If there’s any coat of arms within that city, each one scores an extra two points. (So a city that has two coats of arms in it, which spreads over four tiles, scores 12 points. That’s eight for the 4x city tiles, and an extra four points for the 2x coat of arms.) At the end of the game, incomplete cities score half: so one point per tile, and one extra point per coat of arms.
Monasteries & Monks – The Lost Jane Austen Manuscript
Some tiles are monasteries, surrounded by fields and sometimes with a road leading out of it. Again, when placing a monastery, you must align it to fit in with the surrounding landscapes. If you place a meeple into this monastery, it becomes a ‘monk’. Monasteries are only ever one tile in size.
The monk stays on this monastery tile until it gets surrounded by eight other tiles. At this point, you return the meeple to your supply and claim eight points. (One per tile that surrounded the monastery.) Top tip: if the tile gods smile upon you, try to place a monastery next to another monastery! That way, someone else (or yourself) contributes towards completing it.
At the end of the game, there’s no punishment for any incomplete monasteries. They still score one point per tilesurrounding them.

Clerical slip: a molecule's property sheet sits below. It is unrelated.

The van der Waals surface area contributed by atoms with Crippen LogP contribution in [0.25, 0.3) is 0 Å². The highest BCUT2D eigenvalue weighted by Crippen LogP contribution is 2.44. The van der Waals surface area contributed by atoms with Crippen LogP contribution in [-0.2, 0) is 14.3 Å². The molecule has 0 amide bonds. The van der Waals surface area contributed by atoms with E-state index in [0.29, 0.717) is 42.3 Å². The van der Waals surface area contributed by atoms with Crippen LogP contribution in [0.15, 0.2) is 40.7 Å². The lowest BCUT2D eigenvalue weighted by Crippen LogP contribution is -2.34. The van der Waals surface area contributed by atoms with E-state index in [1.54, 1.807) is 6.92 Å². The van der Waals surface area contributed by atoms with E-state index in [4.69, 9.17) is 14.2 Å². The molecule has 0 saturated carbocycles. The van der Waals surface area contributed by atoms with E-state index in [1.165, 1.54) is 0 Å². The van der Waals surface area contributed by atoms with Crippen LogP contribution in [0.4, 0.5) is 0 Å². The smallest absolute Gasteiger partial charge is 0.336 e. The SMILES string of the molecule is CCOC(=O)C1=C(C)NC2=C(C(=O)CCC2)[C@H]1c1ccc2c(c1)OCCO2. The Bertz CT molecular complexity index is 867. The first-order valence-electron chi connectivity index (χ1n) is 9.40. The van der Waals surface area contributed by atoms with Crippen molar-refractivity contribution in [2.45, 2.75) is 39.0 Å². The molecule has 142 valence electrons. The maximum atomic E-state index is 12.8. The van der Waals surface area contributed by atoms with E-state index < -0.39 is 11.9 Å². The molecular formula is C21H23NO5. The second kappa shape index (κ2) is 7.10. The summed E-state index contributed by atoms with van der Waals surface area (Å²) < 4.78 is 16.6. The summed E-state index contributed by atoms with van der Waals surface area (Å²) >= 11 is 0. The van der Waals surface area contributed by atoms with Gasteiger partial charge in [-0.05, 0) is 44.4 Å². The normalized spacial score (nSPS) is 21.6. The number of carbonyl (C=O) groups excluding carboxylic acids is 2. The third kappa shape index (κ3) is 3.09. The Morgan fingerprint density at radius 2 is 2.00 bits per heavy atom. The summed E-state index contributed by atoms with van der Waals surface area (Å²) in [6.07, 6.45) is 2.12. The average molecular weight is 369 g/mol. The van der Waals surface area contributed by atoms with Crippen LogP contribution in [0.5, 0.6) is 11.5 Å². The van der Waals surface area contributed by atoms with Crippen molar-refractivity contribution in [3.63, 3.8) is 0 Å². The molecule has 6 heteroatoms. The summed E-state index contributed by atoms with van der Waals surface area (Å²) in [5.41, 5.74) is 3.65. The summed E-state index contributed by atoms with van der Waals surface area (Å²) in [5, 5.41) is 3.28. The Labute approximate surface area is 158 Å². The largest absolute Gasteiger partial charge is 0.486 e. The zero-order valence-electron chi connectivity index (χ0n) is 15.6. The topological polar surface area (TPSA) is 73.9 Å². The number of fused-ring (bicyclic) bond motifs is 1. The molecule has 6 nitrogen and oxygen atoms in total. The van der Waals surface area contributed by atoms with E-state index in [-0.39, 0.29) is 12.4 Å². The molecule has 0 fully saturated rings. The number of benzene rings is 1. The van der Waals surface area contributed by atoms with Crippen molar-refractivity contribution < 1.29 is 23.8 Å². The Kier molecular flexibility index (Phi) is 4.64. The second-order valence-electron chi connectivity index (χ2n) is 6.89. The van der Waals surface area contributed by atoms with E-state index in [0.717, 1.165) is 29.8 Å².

Fields & Farmers – High Risk, High Points?
Sometimes, you might get a tile that isn’t of much use to you. All the roads have highwaymen on them. Your city tile doesn’t fit in any legal spots. Don’t worry, because there’s always a get-out clause. And, if you’re smart with your tile placement, it can be a lucrative one.
You can always place tiles so open fields sit next to open fields. Usually you’d stand your meeple upright on a feature, claiming it as your own. But you can lay your meeple down in a field, where it becomes a ‘farmer’. Like the other meeples, you cannot place a farmer in a pre-occupied field.
Farmers work a little differently to other meeples. You never get to take them back, so they’re a game-long investment. They only get scored at the game’s end. Once the last tile in the game gets placed, you’ll check your farmers. You score points not for the tile span of the fields. Instead, you score three points per complete city within the border of that farmer’s field. Roads are the primary point of a farmer’s border, and in rarer cases, points where dual city walls meet.
Top tip: placing a farmer early game can be a risk/reward see-saw. It’s a permanent venture, but it prevents other players from jumping in on a profitable location. The risk is other players hem your farmer in with road tiles, and it scores few or even zero points!
Oust Opponents And Pinch Points